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Mexico Brings Crocodile Back from the Brink

Classified as endangered in the 1970's, the Crocodylus moreletii is once again at sustainable levels

A baby Cocodrylus moreletti crocodile in Los Tuxtlax, Veracruz, Photo: CONANP /Cuartoscuro
By Notimex Whatsapp Twitter Facebook Share
1 year ago

MEXICO CITY — The crocodylus moreletii crocodile is out of danger of extinction, allowing specialists to analyze the possibilities of integrating it into a scheme of sustainable use, explained the director general of the National Commission for Knowledge and Use of Biodiversity (Conabio), Hesiquio Díaz Benítez.

Inaugurating the workshop review of results and progress on the monitoring of crocodile swamps and preparations for the Conference of Parties 17 to the Convention on International Trade in Endangered Species of Wild Fauna and Flora (CoP17 to CITES) this year, Díaz Benítez highlighted the importance of this result following the categorization of all crocodiles in Mexico as endangered during the 1970’s.

As a result of that 1970’s categorization, he explained, measures were taken to to ensure the protection of this crocodile, which led to its inclusion on the red list of the International Union for Conservation of Nature (IUCN).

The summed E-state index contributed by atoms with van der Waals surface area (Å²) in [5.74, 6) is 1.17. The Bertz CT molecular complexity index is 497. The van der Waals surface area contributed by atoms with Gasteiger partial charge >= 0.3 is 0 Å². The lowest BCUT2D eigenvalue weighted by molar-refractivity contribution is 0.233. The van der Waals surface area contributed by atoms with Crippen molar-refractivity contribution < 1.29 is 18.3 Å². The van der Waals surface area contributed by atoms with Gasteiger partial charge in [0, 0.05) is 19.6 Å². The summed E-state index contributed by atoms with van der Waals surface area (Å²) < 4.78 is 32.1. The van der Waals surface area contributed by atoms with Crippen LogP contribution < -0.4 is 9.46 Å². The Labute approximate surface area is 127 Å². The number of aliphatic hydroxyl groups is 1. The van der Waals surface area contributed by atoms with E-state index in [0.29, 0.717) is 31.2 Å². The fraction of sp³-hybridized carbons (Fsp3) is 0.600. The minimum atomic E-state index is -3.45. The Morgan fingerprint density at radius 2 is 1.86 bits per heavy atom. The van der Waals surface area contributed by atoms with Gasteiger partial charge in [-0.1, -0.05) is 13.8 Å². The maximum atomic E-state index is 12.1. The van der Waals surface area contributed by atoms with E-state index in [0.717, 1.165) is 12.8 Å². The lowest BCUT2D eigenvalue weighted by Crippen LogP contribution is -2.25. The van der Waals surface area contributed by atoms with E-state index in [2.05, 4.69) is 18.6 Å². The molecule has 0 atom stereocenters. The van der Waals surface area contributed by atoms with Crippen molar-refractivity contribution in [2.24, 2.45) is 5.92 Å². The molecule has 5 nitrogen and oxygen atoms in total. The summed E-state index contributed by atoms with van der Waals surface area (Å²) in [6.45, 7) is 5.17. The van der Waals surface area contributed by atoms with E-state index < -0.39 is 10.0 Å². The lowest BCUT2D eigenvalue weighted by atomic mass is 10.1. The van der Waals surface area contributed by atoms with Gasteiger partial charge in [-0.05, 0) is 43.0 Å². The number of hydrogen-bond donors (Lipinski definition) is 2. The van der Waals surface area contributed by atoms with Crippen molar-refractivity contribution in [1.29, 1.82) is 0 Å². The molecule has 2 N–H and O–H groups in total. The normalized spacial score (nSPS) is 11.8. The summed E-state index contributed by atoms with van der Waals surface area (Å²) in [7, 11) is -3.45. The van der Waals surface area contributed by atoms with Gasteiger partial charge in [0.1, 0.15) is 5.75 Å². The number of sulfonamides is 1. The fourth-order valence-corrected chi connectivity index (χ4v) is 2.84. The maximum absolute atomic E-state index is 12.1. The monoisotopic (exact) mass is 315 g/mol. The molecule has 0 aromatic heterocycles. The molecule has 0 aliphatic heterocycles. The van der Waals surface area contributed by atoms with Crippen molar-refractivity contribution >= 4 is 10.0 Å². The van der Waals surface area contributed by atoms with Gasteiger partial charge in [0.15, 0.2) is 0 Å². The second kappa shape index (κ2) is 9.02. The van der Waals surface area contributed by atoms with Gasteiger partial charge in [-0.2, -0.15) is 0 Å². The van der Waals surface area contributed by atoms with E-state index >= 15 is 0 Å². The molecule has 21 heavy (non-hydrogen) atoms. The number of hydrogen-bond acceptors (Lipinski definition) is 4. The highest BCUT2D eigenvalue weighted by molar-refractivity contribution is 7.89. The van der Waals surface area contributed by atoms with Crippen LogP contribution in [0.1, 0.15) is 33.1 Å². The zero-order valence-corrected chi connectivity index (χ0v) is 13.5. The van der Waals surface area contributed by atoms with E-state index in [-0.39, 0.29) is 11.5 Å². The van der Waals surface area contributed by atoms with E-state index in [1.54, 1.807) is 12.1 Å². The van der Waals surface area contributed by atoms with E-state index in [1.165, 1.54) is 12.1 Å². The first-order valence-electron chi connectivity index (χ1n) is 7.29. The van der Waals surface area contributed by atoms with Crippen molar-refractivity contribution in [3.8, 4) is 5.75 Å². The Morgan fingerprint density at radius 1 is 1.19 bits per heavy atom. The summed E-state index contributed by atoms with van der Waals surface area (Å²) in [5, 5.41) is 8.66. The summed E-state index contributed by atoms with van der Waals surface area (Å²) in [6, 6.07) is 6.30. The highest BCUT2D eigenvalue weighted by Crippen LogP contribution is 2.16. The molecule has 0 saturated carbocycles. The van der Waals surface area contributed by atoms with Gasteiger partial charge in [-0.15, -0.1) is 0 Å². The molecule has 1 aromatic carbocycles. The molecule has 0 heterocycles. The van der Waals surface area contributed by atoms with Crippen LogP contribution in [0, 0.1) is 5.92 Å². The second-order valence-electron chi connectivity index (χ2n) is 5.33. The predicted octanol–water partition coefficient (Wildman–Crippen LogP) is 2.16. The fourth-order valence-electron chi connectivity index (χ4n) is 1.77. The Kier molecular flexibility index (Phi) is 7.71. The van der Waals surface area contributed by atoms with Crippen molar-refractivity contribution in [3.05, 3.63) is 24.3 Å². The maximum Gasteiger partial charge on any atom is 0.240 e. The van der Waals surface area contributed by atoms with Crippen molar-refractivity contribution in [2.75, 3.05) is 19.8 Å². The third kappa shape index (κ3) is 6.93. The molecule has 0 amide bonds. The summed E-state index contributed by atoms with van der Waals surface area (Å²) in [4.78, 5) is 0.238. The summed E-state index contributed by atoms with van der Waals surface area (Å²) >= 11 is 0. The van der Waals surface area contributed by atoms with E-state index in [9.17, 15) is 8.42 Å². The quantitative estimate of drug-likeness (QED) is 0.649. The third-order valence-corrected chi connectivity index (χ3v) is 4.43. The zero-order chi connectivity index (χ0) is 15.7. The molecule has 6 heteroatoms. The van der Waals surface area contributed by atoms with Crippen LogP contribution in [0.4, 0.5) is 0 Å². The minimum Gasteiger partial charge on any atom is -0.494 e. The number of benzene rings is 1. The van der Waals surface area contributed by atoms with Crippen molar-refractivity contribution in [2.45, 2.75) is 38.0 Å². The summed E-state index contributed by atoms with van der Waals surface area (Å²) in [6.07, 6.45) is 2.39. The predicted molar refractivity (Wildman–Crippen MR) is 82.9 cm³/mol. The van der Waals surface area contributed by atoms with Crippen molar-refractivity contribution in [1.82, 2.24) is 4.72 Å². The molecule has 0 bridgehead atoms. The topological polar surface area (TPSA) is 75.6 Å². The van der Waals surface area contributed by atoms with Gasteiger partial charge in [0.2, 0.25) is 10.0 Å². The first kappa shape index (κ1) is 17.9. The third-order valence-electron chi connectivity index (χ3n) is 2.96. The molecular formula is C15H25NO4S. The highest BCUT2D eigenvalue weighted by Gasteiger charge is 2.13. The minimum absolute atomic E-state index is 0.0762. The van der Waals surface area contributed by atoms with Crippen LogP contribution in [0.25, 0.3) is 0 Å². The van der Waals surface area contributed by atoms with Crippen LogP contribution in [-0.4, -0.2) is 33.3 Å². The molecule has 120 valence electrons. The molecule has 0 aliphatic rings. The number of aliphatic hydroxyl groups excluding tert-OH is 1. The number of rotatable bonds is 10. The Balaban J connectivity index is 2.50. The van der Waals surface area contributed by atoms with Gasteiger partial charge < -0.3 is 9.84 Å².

He mentioned that in the case of Mexico, the crocodile was included in government regulation as a species under special protection, which led to their recovery. After 2010 the species was taken out danger of extinction by CITES.

Protection and monitoring schemes were developed in Mexico that have enabled a standardized database that is now five years old and makes use of at least 50 key sampling points in four different regions.

The population, which currently reaches consist of 76,000 individual crocodiles, places the specimen as ‘in good condition’ with the potential to develop into full sustainability.

Benítez Díaz stressed that the above becomes important when one considers that international trade in crocodile skins from Mexico is close to two thousand per year from hatcheries alone.

However, the country imports up to 318,000 skins, which could be reversed if the potential of farming and ranching methods developed in the country is taken advantage of.

He said that under natural conditions, about 90 percent of the eggs are lost during the incubation process; however, with proper care, up to 80 percent of the offspring are guaranteed to be born.

These events have culminated in the coming workshop, which will take place on 3 and 4 August, in order to define a pilot protocol for initiating a process of sustainable use of crocodiles that will benefit all of the Mexican population.

Given the proximity of the CoP17 to CITES, to be held in Johannesburg, South Africa from September 24 to October 5, Conabio seeks to propose an amendment to the zero quota export of wild specimens currently in force.

This will be addressed along with other points in the framework of this workshop. The results could be beneficial for a large segment of the Mexican population living in the southeast zone of the country, home to the Crocodylus moreletii.


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